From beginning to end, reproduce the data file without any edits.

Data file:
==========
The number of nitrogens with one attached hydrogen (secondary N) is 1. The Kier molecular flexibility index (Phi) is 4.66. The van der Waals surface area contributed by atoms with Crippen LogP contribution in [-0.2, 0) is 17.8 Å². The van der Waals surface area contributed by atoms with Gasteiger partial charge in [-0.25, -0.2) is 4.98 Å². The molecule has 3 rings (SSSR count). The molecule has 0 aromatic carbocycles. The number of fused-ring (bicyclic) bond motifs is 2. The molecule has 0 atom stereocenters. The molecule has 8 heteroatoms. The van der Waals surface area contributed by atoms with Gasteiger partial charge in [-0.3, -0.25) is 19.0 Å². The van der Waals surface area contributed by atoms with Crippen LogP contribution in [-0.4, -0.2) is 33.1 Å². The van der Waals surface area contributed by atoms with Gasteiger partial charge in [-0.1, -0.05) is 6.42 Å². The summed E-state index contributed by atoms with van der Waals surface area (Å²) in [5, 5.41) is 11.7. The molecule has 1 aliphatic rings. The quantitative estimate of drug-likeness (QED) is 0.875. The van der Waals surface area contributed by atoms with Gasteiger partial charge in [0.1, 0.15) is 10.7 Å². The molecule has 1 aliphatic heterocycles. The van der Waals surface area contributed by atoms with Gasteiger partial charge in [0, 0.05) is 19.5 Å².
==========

The number of nitrogens with one attached hydrogen (secondary N) is 1. The Kier molecular flexibility index (Phi) is 4.66. The van der Waals surface area contributed by atoms with Crippen LogP contribution in [-0.2, 0) is 17.8 Å². The van der Waals surface area contributed by atoms with Gasteiger partial charge in [-0.25, -0.2) is 4.98 Å². The molecule has 3 rings (SSSR count). The molecule has 0 aromatic carbocycles. The number of fused-ring (bicyclic) bond motifs is 2. The molecule has 0 atom stereocenters. The molecule has 8 heteroatoms. The van der Waals surface area contributed by atoms with Gasteiger partial charge in [-0.3, -0.25) is 19.0 Å². The van der Waals surface area contributed by atoms with Crippen LogP contribution in [-0.4, -0.2) is 33.1 Å². The van der Waals surface area contributed by atoms with Gasteiger partial charge in [-0.1, -0.05) is 6.42 Å². The summed E-state index contributed by atoms with van der Waals surface area (Å²) in [5, 5.41) is 11.7. The molecule has 1 aliphatic rings. The quantitative estimate of drug-likeness (QED) is 0.875. The van der Waals surface area contributed by atoms with Gasteiger partial charge in [0.1, 0.15) is 10.7 Å². The molecule has 1 aliphatic heterocycles. The van der Waals surface area contributed by atoms with Gasteiger partial charge in [0, 0.05) is 19.5 Å².